"The Left is dead, must re-build and begin again ... In its current form it cannot win elections, transform the economy, or advance the interests of the working class."
The authors open this excellent study of the demise of left-wing politics by reporting their lack of pleasure in writing this book. As a reader and as a member of the public who firmly believes all Governments need an effective opposition to challenge and call to account, I’m very glad they did.
For decades, the UK has seen our opposition in parliament break apart, fragment and suffer serial defeat during General Elections. Only when a ‘new’ form of Labour decided to conform to neoliberal principals of capitalism did they win power. When Labour returned to its roots under subsequent governance, it once again lapsed into being second best.
Winlow and Hall ask us to embrace the possibility that the left has reached a stage where it no longer represents a credible political force and that any criticism of its failed ethos, no matter how constructive or well-intentioned, is met with resentment and intransigence.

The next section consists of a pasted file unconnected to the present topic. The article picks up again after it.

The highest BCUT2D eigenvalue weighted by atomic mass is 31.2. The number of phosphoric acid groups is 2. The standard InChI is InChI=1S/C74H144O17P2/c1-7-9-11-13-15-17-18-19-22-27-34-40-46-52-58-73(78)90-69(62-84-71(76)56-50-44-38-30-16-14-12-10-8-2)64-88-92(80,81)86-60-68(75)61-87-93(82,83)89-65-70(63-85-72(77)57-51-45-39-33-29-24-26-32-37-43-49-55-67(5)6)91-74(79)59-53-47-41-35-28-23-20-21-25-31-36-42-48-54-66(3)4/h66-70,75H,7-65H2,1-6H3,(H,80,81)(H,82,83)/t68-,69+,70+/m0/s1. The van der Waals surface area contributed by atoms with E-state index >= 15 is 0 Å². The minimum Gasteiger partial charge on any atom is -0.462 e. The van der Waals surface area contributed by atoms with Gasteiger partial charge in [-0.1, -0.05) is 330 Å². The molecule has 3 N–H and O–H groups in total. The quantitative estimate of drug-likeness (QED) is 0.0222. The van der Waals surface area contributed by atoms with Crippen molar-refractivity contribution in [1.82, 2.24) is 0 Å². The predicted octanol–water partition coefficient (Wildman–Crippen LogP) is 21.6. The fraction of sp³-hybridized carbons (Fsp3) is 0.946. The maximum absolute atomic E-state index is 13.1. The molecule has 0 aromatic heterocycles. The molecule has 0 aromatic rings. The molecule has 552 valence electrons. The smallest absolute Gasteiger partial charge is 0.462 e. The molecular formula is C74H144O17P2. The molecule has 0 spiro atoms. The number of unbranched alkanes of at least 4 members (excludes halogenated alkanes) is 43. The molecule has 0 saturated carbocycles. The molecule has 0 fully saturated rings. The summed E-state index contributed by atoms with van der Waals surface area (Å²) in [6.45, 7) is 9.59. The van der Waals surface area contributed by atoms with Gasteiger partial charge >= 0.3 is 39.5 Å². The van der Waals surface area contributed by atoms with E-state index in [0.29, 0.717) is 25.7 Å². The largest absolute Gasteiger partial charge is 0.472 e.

In this excellent work, the authors review the history of left-wing politics in the UK, analyse it, and provide well-reasoned arguments for their views. They advocate resurrecting what was once valuable in left-wing politics and starting again. They explain how a party that once represented the masses and the working class has now lost its connection with its core support and, if this is allowed this continue, future Governments may be able to operate with no effective opposition or fear of being deposed.
The time has come for some fundamental truth-telling, they argue. The squabbling needs to stop. The UK needs an entirely new opposition that can grow to a point where we may begin to address some of the significant challenges we now face.
The Death of the Left is an excellent read. Thought provoking and, at the same time reassuring. It’s good to know there are people like Simon Winlow and Steve Hall out there who are prepared to stick their heads above the parapet and say what needs to be said.
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